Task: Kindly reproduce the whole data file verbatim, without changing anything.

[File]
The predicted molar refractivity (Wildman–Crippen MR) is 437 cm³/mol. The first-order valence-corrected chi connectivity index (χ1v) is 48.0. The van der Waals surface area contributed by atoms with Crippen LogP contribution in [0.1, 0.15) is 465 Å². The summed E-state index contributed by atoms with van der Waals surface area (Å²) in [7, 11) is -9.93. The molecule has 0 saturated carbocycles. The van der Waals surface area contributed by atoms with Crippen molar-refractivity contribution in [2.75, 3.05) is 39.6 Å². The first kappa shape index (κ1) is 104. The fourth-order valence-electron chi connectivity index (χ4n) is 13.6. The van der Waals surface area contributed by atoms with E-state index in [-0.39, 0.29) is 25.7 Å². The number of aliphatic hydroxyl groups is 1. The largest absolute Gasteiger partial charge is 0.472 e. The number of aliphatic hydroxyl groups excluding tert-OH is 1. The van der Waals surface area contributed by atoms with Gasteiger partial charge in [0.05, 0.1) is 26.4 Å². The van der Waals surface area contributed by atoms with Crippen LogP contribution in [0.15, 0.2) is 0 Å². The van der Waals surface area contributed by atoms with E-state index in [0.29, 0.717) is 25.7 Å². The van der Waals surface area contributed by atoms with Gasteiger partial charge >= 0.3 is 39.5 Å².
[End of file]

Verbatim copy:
The predicted molar refractivity (Wildman–Crippen MR) is 437 cm³/mol. The first-order valence-corrected chi connectivity index (χ1v) is 48.0. The van der Waals surface area contributed by atoms with Crippen LogP contribution in [0.1, 0.15) is 465 Å². The summed E-state index contributed by atoms with van der Waals surface area (Å²) in [7, 11) is -9.93. The molecule has 0 saturated carbocycles. The van der Waals surface area contributed by atoms with Crippen molar-refractivity contribution in [2.75, 3.05) is 39.6 Å². The first kappa shape index (κ1) is 104. The fourth-order valence-electron chi connectivity index (χ4n) is 13.6. The van der Waals surface area contributed by atoms with E-state index in [-0.39, 0.29) is 25.7 Å². The number of aliphatic hydroxyl groups is 1. The largest absolute Gasteiger partial charge is 0.472 e. The number of aliphatic hydroxyl groups excluding tert-OH is 1. The van der Waals surface area contributed by atoms with Gasteiger partial charge in [0.05, 0.1) is 26.4 Å². The van der Waals surface area contributed by atoms with Crippen LogP contribution in [0.15, 0.2) is 0 Å². The van der Waals surface area contributed by atoms with E-state index in [0.29, 0.717) is 25.7 Å². The van der Waals surface area contributed by atoms with Gasteiger partial charge >= 0.3 is 39.5 Å².